Posted by: Robin | April 14, 2008

Mourning Jane

Jane AustenIt’s 8 p.m. (EDT) here in the U.S. In an hour Masterpiece Theatre will be on PBS here, but I will be going through withdrawal. The Complete Jane Austen is over. It was the first time versions of all six of her published novels were broadcast in succession. Granted a couple of the novels were super-compressed to fit in ninety minutes, but the four new versions and the rebroadcast of the older versions of Pride and Prejudice and Emma were a literary-cinematic feast. Even the biographical episode was very good and more on the mark than the recent film Becoming Jane. My book Complete Novels of Jane Austen has mysteriously disappeared from my bookshelf, so I can’t even ease my way with reading my old favorites.

Many have tried to explain the resurgence in Austen’s popularity over the past twenty-five years. Likely many of those behind the surge discovered Austen during puberty as I did and imagined themselves being strong, witty young women like Elizabeth Bennett with our own Mr. Darcys waiting. And then they returned to the novels a few years later and found something more. During my literary studies I had a bad case of Austen envy of those scholars who’d gotten there a generation or two earlier and amply plowed the field, leaving little ground unturned unless one was willing to go to extremes that stretched Jane’s “little bits of lace” out of shape. I esteemed her too much to focus on anything but her words, so I chose to dance around her and focus on other authors of the same period, particularly women (mostly Gothic writers). That way I could often draw her in through allusion. Reading deeply and analyzing the work of her peers have given me an even greater appreciation of how unique and rare her novels were. Wordy and more often than not ponderous was the style of the day. Even the James Patterson of the day, Sir Walter Scott, was not immune. Only one author came close in lightness of touch, Fanny Burney, though she did not have Austen’s gift for three-dimensional characters whose conflicts arise from human interactions and attitudes that are timeless and universal.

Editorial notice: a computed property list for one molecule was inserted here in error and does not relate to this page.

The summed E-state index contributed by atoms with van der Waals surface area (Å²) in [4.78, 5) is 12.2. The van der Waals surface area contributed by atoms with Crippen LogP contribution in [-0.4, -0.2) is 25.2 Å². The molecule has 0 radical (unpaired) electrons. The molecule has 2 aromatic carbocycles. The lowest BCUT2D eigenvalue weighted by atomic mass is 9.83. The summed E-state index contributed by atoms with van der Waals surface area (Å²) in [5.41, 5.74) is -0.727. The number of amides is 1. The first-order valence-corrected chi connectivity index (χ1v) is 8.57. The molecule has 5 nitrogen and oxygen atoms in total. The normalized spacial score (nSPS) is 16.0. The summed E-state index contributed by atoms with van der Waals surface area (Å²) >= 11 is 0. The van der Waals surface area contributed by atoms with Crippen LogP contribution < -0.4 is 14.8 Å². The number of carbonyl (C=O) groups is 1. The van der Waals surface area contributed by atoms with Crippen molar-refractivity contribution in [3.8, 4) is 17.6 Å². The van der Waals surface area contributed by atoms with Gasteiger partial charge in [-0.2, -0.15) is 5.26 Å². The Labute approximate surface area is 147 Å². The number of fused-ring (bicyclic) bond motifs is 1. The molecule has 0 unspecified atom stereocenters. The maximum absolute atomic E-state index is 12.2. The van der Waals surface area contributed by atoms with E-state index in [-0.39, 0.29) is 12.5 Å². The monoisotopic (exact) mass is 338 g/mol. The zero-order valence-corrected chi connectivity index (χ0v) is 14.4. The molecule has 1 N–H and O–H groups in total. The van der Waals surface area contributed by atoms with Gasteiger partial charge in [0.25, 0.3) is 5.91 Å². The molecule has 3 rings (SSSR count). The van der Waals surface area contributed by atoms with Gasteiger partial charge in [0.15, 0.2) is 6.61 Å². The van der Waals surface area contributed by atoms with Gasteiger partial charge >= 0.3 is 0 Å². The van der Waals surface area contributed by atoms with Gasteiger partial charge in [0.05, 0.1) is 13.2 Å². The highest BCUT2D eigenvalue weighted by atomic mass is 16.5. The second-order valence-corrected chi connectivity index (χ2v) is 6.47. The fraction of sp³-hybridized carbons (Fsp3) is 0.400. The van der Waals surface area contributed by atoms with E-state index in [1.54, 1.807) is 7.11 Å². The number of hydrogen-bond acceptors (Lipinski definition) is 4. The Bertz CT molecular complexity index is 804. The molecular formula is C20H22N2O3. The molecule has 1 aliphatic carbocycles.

Limited as this is, I at last admit I have been a closet avid student of Jane and get to express that there is no one like Jane Austen. I mourn with legions of fans that she ventured publication so late and died too soon.  Oh, PBS, could you not have stretched it out just a wee bit longer?

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Responses

  1. I agree I agree!!! I wish we could have had just a little bit more (okay, alot more) of Jane Austen on PBS. I wish the 1.5 hr films were extended at least another hour each and then all repeated one more time. I am a hopeless addict!

  2. Aren’t we glad there are DVD’s of these Austen adaptations that we can re-watch time and time again, as well, I’ll just re-read the novels all over. Recently I’ve also started listening to audio books on CD’s in my car.

    BTW, last week’s A Room with a View is written by an Austen admirer, and some say, Jane Austen successor, E. M. Forster.

  3. I am still catching up with them on tivo, but I continue to question what is so remarkable about these stories that make them such a delight for me. I have batted around thoughts for my own blog post about it. We’ll see if I write it. But your thoughts seem to hit the mark, Moms.


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